Will seeing just how far we've fallen behind other countries, across almost all measures of health, finally motivate change?
We've known for years that Americans tend to be overweight and sedentary, and that our health care system, despite being the priciest in the world, produces some less-than-plum results. Health nerds who closely follow the news may even have known that we live shorter lives than people in other rich nations, and that infants in the U.S. die from various causes at far higher rates.
But a fresh report, out Wednesday, tapped vast stores of data to compare the health of affluent nations and delivered a worrisome new message: Americans' health is even worse than we thought, ranking below 16 other developed nations.
"The news is that this is across the lifespan, and regardless of income," said Georges Benjamin, executive director of the American Public Health Association, who was not an author of the study. "A lot of people thought it was underserved populations that were driving the statistics -- the poor, the uninsured. They still are a big part of our challenge, but the fact that even if you're fairly well-to-do you still have these problems shatters that myth."
The question is: Will it make a difference?
The report was prepared by a panel of doctors, epidemiologists, demographers, and other researchers charged by the National Research Council and the Institute of Medicine to better understand Americans' comparative health. They examined when and why people die in the U.S. and 16 other countries, including Australia, Japan, Canada, and nations in Western Europe. The data they pulled -- from such bodies as the World Health Organization and the Organization for Economic Cooperation and Development -- already existed, but no one had yet examined it this comprehensively.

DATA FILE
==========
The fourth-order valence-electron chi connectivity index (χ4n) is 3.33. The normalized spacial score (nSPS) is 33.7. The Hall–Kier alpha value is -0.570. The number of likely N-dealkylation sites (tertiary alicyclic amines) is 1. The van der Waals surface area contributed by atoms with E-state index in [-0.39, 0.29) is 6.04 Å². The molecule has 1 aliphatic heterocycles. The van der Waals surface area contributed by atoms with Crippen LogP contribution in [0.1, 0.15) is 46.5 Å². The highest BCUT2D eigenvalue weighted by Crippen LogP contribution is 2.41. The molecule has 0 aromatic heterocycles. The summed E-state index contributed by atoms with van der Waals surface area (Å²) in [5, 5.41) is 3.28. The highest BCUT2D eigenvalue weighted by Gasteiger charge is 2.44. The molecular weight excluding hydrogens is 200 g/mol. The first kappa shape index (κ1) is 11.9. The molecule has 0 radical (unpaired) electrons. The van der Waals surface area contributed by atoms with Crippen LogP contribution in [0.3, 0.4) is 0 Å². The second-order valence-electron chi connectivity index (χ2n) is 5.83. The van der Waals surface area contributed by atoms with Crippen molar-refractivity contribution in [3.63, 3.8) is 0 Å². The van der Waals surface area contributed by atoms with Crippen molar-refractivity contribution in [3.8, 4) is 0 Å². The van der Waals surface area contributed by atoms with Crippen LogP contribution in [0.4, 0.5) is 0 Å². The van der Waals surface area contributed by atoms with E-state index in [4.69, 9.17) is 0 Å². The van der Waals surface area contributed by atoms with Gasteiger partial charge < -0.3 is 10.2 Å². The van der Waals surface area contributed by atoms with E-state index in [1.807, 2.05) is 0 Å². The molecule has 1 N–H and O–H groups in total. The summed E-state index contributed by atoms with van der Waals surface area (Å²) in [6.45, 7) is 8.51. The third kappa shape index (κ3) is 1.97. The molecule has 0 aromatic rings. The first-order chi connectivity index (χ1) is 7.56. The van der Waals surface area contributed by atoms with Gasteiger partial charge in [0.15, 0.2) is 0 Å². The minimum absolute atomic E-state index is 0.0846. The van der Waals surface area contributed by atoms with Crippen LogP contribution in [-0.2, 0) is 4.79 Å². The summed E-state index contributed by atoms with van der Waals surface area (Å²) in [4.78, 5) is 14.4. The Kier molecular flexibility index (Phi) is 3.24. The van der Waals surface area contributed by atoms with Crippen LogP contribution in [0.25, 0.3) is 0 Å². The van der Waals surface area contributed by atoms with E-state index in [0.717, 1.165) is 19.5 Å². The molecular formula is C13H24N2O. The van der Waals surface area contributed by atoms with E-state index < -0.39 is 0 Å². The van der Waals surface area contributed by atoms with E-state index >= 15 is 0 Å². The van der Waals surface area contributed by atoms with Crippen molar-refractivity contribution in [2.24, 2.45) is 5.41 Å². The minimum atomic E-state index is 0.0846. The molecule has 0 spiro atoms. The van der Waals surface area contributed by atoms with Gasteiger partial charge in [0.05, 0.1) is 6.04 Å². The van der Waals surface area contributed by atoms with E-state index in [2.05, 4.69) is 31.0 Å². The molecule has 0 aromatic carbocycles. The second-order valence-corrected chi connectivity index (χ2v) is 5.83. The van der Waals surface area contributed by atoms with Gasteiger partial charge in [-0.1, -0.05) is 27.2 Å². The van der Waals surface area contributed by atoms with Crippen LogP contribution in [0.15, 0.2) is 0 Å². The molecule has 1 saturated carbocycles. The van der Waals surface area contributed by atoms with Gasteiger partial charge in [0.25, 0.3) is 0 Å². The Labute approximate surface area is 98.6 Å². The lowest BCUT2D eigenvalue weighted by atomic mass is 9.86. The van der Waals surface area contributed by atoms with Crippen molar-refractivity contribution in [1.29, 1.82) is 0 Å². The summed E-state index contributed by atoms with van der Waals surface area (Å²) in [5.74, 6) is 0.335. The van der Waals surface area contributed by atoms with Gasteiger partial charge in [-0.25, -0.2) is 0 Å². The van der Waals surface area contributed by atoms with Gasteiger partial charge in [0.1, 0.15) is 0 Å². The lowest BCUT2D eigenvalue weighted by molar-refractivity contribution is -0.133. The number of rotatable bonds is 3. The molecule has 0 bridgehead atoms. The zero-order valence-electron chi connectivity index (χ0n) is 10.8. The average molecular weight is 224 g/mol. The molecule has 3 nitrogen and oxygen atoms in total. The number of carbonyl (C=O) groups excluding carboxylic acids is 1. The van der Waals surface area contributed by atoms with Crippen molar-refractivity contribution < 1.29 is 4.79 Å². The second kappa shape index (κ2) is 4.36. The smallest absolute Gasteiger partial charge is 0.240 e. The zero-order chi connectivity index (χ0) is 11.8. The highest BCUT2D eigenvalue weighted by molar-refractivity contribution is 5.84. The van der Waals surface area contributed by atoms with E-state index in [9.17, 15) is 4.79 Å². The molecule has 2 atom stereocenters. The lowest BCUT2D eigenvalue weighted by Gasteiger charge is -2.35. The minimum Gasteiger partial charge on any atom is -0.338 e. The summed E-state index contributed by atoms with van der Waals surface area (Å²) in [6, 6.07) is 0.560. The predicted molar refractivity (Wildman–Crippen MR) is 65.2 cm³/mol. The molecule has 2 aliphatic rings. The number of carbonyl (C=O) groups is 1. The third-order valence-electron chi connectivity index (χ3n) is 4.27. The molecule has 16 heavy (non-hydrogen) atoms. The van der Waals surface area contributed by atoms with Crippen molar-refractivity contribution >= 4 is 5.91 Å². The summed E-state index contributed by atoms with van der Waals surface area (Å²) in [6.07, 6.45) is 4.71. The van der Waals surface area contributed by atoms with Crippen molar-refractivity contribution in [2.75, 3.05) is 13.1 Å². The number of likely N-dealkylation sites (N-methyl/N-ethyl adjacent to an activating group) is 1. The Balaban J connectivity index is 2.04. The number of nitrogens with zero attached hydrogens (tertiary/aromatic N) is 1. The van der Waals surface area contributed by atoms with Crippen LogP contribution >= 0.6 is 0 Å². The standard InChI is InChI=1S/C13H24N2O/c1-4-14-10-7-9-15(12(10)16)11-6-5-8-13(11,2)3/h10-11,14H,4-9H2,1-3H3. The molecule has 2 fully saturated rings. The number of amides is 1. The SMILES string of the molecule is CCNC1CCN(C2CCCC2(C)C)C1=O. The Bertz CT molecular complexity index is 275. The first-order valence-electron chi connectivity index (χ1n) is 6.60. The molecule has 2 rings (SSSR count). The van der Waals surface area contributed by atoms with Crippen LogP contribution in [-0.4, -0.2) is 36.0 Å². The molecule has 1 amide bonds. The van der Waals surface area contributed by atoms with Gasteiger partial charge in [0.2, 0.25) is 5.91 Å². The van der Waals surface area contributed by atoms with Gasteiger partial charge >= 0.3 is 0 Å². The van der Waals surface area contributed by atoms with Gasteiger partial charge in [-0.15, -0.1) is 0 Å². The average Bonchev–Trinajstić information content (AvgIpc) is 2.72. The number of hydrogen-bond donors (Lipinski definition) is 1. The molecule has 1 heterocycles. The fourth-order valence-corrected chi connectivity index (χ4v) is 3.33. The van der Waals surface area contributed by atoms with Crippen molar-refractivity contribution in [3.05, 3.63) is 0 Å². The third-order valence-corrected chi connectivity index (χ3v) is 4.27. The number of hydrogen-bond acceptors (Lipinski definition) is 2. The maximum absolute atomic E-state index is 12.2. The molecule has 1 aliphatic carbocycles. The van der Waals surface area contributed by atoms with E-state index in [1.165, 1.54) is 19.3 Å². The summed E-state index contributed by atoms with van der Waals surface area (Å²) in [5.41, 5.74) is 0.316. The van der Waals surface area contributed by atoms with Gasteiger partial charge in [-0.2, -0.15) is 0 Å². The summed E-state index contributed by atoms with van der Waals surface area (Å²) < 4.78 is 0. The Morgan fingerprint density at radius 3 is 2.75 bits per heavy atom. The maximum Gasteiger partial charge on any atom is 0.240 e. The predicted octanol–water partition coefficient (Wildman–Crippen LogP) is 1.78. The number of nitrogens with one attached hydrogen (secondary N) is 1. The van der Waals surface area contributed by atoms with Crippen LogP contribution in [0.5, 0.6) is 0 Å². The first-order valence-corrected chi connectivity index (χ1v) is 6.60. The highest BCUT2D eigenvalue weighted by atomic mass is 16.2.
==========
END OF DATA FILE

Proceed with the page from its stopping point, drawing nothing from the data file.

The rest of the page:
The results surprised even the researchers. To their alarm, they said, they found a "strikingly consistent and pervasive" pattern of poorer health at all stages of life, from infancy to childhood to adolescence to young adulthood to middle and old age. Compared to people in other developed nations, Americans die far more often from injuries and homicides. We suffer more deaths from alcohol and other drugs, and endure some of the worst rates of heart disease, lung disease, obesity, and diabetes.
These disproportionate deaths especially affect young people. For three decades, Americans, particularly men, have had either the lowest or near the lowest likelihood of surviving to age 50. The most powerful reasons found for that were homicide, car accidents, other kinds of accidents, non-communicable diseases, and perinatal problems like low birth weight and premature birth, which contribute to high infant mortality.
Among the most striking of the report's findings are that, among the countries studied, the U.S. has:
- The highest rate of death by violence, by a stunning margin
- The highest rate of death by car accident, also dramatically so
- The highest chance that a child will die before age 5
- The second-highest rate of death by coronary heart disease
- The second-highest rate of death by lung disease
- The highest teen pregnancy rate
- The highest rate of women dying due to complications of pregnancy and childbirth
The report does reveal bright spots: Americans are more likely to survive cancer or stroke, and if we live to age 75 we're likely to keep on living longer than others. But these advances are dwarfed by the grave shortcomings.
The authors took pains to counteract the possible assumption that U.S. numbers must be negatively skewed by poor and underserved populations. In fact, the report cites data suggesting that even white, well-off Americans live sicker and die sooner than similarly situated people elsewhere.